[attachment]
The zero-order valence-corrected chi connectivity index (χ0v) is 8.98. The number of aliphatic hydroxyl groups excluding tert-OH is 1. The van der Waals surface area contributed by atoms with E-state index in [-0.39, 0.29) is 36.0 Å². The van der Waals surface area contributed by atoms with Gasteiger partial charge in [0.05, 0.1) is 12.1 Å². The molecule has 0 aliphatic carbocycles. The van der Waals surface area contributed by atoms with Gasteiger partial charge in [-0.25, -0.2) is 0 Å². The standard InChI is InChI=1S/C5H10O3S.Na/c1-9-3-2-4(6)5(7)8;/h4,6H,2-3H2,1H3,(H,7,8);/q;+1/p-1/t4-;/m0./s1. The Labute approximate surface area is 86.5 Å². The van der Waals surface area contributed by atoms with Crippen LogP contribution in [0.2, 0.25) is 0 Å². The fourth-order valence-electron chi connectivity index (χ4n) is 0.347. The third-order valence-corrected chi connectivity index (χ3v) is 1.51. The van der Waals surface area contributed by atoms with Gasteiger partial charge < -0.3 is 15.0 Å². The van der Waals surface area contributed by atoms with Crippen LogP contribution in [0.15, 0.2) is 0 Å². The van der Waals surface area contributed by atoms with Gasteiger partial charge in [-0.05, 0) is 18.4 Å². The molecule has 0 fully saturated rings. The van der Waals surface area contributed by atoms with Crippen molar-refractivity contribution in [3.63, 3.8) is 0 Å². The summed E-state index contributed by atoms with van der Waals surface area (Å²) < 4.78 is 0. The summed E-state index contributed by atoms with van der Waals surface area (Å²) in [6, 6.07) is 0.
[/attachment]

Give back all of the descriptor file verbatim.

The zero-order valence-corrected chi connectivity index (χ0v) is 8.98. The number of aliphatic hydroxyl groups excluding tert-OH is 1. The van der Waals surface area contributed by atoms with E-state index in [-0.39, 0.29) is 36.0 Å². The van der Waals surface area contributed by atoms with Gasteiger partial charge in [0.05, 0.1) is 12.1 Å². The molecule has 0 aliphatic carbocycles. The van der Waals surface area contributed by atoms with Gasteiger partial charge in [-0.25, -0.2) is 0 Å². The standard InChI is InChI=1S/C5H10O3S.Na/c1-9-3-2-4(6)5(7)8;/h4,6H,2-3H2,1H3,(H,7,8);/q;+1/p-1/t4-;/m0./s1. The Labute approximate surface area is 86.5 Å². The van der Waals surface area contributed by atoms with Crippen LogP contribution in [0.2, 0.25) is 0 Å². The fourth-order valence-electron chi connectivity index (χ4n) is 0.347. The third-order valence-corrected chi connectivity index (χ3v) is 1.51. The van der Waals surface area contributed by atoms with Gasteiger partial charge < -0.3 is 15.0 Å². The van der Waals surface area contributed by atoms with Crippen LogP contribution in [0.15, 0.2) is 0 Å². The van der Waals surface area contributed by atoms with Gasteiger partial charge in [-0.05, 0) is 18.4 Å². The molecule has 0 fully saturated rings. The van der Waals surface area contributed by atoms with Crippen molar-refractivity contribution in [3.63, 3.8) is 0 Å². The summed E-state index contributed by atoms with van der Waals surface area (Å²) < 4.78 is 0. The summed E-state index contributed by atoms with van der Waals surface area (Å²) in [6, 6.07) is 0.